HR Transformation Survey: A case for business driven HR  

18 December 2007:

Deloitte Consulting LLP (Deloitte Consulting) conducted a survey on HR transformation to better understand if and how some of our largest clients are bringing HR into the 21st century. It’s no secret that people issues are at the forefront of the CEO and Board agendas. Some of those drivers include the talent crisis, global workforce challenges, leadership development, and risk threats. Deloitte Consulting surveyed more than 150 global companies, each with more than $2 billion in revenue.

Overwhelmingly, the majority of respondents are currently involved in HR transformation. At the same time, most respondents have a very modest and traditional view of what HR transformation means. We fi nd that to be alarming. At most respondents, HR transformation is still about systems and processes. The business drivers are still cost savings and effectiveness. These are not “bad” or unimportant drivers; they are merely solutions in a vacuum. Transformation—despite the urgency, the competitive imperative, or the call to action from the C-suite—is still occurring slowly and is not occurring in the context of supporting a business strategy or helping a company meet its business objectives. Never before has there been more pressure on or opportunity for HR to step up. How HR addresses transformation is pivotal.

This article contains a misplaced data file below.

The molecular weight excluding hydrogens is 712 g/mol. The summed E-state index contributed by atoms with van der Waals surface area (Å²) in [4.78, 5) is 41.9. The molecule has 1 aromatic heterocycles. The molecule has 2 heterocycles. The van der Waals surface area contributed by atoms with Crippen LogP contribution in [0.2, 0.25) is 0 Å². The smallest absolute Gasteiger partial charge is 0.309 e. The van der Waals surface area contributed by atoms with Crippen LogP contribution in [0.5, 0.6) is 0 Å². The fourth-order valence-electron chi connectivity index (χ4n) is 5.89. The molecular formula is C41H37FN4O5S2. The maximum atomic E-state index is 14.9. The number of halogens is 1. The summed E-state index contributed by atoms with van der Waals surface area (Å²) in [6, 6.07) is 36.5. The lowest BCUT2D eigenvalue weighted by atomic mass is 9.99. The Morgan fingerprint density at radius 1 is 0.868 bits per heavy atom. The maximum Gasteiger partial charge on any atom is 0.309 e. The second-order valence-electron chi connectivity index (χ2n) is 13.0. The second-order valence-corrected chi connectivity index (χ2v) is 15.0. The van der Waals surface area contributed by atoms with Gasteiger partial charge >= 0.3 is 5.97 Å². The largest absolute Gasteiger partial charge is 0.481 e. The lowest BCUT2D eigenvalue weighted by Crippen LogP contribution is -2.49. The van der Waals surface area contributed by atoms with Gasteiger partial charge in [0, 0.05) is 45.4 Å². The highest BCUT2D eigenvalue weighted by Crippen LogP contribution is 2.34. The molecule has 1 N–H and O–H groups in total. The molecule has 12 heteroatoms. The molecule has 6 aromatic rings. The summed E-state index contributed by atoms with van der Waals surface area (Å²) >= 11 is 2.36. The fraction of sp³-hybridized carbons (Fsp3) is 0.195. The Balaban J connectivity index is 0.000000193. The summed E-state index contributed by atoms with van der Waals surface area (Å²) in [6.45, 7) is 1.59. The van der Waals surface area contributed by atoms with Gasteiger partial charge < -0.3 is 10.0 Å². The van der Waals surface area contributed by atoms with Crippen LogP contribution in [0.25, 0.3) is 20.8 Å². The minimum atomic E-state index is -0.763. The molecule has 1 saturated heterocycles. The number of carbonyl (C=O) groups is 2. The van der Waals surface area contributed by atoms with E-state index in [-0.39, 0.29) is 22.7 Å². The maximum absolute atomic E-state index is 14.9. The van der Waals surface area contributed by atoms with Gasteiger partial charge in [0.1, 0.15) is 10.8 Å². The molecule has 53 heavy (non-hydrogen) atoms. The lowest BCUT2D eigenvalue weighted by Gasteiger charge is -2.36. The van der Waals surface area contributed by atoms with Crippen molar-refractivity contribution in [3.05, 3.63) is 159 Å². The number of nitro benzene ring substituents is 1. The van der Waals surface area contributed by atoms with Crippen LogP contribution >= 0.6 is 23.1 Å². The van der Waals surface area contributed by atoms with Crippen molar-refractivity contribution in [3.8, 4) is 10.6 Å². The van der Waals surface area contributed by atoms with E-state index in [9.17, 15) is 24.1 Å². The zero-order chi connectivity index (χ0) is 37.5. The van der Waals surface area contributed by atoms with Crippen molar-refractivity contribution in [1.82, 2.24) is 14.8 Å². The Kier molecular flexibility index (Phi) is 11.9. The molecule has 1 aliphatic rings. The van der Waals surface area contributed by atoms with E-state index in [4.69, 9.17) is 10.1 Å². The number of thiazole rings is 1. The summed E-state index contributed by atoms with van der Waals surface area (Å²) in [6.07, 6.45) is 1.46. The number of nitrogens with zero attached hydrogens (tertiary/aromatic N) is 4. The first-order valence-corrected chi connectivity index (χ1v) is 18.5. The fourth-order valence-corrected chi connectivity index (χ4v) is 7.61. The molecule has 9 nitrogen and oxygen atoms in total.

Key findings

The Deloitte Consulting survey of global companies highlights the fact that HR transformation is very much top of mind for C-suite executives. More than 84 percent of respondents are either currently transforming HR or are planning to do so.

At the same time, when asked to identify the current business drivers for HR transformation, the overwhelming majority of respondents, 85 percent, cited cost savings or effi ciency—the traditional hallmarks of the HR function. This suggests that most companies are focused on cost savings in an area that accounts for less than 1 percent of corporate revenue, rather than on determining how HR can help support business strategy.

As they have in the past, in our experience most HR improvement programs still center on tactical initiatives, such as standardization, system implementation, and HR organizational restructuring.

Very few respondents indicated they are transforming HR so that it can become a strategic business “partner” within the company. Only 35 percent cite building HR capability as a transformation driver, and even fewer (30 percent) said transformation is driven by the need to free HR to undertake a more strategic role. One could look at this data and argue that while a majority of respondents take a traditional view of transformation, some enlightened companies are focused on creating competitive advantage through HR. We would need to see if this is an emerging trend through future surveys.

At the same time, when they look to the future, C-suite executives in general, and HR leaders in particular, want the HR function to become a strategic business “partner” within the company.

When asked about future concerns, significant numbers of respondents cited the need for the HR function to address emerging strategic business issues. We see this as a call to action for HR.


Source: Deloitte

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